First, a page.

Secondary interventions seem to be the most common type of SMIs (Dewe, 1994; Dewe and O’Driscoll, 2001). They aim to reduce the impact stressors exert on employees before they result in any serious health or other well-being problems. In the form of stress management training (SMT) such programmes are “individual-oriented, and seek to educate workers about the nature of stress, and to teach workers specific techniques for reducing physiological and psychological symptoms of stress, and fostering a state of relaxation” (Murphy, 1996/428).
Progressive muscle relaxation, and cognitive-behavioural skills training and to a lesser extent biofeedback and meditation, all of which (apart from meditation) derive from clinical psychology and counselling, are all common forms of SMT. Management skills training may also be included along with some training in time management or interpersonal skills.
Although there is evidence of therapeutic effectiveness associated with the formal use of cognitive behaviour therapy (CBT) in clinical settings to treat various psychiatric conditions and especially depression and anxiety disorders it should not be inferred that SMT techniques based on CBT are necessarily effective. The manner in which SMT is administered differs fundamentally from the ways CBT is clinically applied and, as a number of authors have noted (e. g.
, Murphy, 1996; Reynolds and Briner, 1996), the differences that obtain set SMT apart from other similar forms of intervention and necessitates a different approach to evaluation. Important differences relate to the characteristics of the client groups of CBT and SMT. As Reynolds and Briner (1996) remark, “typical SMT participants are a heterogeneous group of unselected, non-distressed, white-collar employees for whom the potential benefits of SMT can only be assessed in terms of prevention from later disorder” (pp. 147).
Murphy (1996) concludes his review of studies of SMT effectiveness as follows: “Stress management interventions have been generic in nature, not targeting specific work stressors or stress symptoms, and studies comparing the relative effectiveness of different training techniques have produced equivocal results” (p. 437). Additional problems include the absence of appropriate follow-up. In fact, “Where such follow-up has been done, the changes are typically not sustained and there is a regression to the baseline” (Newell, 2002/p.88).
Interestingly, clear evidence of any long-term impact on employee performance is almost totally nonexistent (Heron, McKeown, Tomenson and Teasdale, 1999; Jones and Bright, 2001; Reynolds, 2000; Reynolds and Briner, 1996). As Reynolds and Briner (1996) note: It is… extremely unlikely that the uniformly beneficial results which are promised implicitly and explicitly by occupational stress practitioners and researchers will ever occur in practice” (pp. 153-4).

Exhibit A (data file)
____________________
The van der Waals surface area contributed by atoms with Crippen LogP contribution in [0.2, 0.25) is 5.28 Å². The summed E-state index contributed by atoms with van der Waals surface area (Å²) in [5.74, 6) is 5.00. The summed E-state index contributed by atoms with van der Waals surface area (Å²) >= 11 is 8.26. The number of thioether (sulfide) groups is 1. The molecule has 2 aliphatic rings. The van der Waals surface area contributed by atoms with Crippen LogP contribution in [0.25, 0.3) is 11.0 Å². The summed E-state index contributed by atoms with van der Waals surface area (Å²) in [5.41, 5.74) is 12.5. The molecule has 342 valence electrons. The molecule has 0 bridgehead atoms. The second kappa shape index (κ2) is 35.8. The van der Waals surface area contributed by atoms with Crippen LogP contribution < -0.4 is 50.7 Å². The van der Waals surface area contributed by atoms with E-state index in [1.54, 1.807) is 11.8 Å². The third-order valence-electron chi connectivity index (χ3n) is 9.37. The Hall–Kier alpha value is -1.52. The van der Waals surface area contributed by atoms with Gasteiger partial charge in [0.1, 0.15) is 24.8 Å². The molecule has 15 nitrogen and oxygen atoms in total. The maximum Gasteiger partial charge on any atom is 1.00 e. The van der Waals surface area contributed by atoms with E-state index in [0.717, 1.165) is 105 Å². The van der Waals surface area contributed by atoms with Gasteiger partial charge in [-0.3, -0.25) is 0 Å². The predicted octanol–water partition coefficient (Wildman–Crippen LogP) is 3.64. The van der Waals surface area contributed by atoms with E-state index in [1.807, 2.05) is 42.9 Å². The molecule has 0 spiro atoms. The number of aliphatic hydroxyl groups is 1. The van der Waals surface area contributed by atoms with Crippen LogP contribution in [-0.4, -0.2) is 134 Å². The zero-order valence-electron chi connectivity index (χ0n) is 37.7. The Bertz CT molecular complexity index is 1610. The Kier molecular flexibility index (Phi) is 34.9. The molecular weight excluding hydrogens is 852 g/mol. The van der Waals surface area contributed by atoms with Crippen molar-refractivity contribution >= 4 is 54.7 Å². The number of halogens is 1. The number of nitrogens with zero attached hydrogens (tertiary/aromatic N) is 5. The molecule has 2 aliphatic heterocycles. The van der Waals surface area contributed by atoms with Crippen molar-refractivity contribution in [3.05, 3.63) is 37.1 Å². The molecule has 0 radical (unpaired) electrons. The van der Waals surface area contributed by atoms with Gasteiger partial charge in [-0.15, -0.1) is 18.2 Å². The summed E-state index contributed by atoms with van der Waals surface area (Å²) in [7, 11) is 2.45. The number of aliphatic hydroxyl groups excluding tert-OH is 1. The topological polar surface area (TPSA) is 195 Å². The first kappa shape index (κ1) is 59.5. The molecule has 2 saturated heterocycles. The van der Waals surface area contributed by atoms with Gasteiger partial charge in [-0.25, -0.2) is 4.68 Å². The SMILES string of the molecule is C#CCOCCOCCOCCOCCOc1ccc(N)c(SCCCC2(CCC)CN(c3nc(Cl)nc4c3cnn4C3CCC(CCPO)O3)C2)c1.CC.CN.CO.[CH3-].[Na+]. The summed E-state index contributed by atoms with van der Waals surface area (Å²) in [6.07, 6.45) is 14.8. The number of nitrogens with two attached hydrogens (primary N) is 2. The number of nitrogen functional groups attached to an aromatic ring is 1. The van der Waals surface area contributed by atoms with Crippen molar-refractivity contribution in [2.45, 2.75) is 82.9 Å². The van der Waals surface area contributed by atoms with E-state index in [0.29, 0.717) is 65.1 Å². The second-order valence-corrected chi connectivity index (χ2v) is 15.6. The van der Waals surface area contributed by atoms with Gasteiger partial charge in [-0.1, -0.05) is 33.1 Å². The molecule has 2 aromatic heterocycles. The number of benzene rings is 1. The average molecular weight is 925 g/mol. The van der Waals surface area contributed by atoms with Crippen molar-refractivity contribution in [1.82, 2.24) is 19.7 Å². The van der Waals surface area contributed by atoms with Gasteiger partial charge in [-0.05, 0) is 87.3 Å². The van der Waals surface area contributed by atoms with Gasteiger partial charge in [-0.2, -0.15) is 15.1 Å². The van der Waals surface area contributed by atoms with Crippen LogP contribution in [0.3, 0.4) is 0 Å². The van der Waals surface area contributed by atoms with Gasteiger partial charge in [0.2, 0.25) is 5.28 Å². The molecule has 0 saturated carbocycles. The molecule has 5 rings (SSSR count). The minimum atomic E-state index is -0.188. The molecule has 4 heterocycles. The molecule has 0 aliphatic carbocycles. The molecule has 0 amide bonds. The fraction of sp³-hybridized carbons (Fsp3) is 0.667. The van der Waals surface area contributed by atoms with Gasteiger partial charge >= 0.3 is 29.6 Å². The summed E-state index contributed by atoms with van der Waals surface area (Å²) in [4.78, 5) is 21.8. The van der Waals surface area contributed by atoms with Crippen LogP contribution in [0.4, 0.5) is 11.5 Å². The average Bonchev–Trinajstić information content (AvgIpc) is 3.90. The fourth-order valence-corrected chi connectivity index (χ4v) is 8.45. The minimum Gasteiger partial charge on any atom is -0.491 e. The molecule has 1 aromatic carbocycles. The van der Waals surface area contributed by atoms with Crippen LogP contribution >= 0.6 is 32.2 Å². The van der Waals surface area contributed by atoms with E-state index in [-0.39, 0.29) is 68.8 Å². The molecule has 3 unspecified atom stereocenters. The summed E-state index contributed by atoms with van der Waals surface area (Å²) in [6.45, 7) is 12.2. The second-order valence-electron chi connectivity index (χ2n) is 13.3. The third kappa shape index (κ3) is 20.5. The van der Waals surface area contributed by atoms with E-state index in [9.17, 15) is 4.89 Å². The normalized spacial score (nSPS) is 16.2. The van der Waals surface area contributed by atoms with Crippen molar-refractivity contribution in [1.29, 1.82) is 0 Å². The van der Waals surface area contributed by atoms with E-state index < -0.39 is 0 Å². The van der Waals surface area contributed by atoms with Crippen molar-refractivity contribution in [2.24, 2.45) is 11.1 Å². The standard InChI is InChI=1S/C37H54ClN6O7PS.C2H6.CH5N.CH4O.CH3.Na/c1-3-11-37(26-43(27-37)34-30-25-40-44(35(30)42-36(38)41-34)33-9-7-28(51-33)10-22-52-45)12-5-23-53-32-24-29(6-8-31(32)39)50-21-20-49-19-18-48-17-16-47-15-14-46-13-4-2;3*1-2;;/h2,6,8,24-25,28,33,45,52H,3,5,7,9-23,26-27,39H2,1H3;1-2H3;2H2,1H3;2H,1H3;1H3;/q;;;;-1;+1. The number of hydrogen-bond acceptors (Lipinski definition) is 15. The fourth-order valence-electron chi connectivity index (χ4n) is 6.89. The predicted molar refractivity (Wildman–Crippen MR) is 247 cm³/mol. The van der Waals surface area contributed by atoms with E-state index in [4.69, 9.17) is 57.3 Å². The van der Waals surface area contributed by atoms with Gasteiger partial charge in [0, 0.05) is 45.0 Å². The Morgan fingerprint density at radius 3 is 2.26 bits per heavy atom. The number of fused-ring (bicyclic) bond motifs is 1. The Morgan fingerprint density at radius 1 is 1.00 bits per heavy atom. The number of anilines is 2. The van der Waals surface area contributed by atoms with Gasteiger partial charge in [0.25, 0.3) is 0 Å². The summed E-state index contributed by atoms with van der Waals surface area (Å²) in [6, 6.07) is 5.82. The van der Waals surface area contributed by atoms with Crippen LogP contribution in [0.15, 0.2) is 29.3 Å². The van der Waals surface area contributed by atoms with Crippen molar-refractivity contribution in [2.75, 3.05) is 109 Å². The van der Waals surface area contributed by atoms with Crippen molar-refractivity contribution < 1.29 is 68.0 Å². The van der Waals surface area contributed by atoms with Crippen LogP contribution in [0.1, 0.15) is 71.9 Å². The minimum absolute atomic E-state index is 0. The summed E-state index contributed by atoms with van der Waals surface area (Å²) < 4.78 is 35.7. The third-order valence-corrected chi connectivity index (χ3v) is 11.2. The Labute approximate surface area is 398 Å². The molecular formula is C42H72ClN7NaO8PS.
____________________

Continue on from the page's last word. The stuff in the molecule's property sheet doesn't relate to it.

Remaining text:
But even for the shorter-term individual effects demonstrated the evidence is incomplete as it does not reveal the mechanisms that bring them about (Bond and Bunce, 2000). Finally, as many have commented most of the research has been and remains methodologically very weak (Murphy, 1988, Newell, 2002). Other limitations of SMT practice and research would include the lack of any systematic research on the role of individual differences in SMT or the absence of any serious concern with a proper needs assessment before SMT interventions are attempted (Murphy, 1996; Kompier and Kristensen, 2001; Briner and Reynolds, 1996).
In fact, rather than reflecting the nature and intensity of the problems they are supposed to be targeting SMT is offered in a packaged and pre-programmed format. As Kahn and Byosiere (1992) write: “The programs in stress management that are sold to companies show a suspicious pattern of variance; they differ more by practitioner than by company” (p. 623). Attention should also be drawn to another issue: It is not immediately apparent that the skills employees are requested to learn can indeed be learned in the appropriate manner.
In the few studies in the literature that report relevant data, a rather disheartening 30% of participants seem to fail to learn any of the techniques on offer (Murphy, 1984, 1996; see also Kompier and Kristensen, 2001). It is not immediately apparent how the problems identified above with respect to SMT could be resolved. Common proposals on how to proceed with a needs analysis or undertake a risk assessment, for instance, are not without their problems.
Many would suggest a stress audit (Cooper, Dewe and O’Driscoll, 2001). The problem here is that the instruments commonly used in stress audits do not usually reach acceptable levels of demonstrable predictive validity (Rick, Briner, Daniels, Perryman and Guppy, 2001). Stress-audits based on more qualitative methodologies (e. g. , focus groups, interviews), potentially more sensitive to the local context, suffer from problems of their own, especially relating to construct validity and reliability.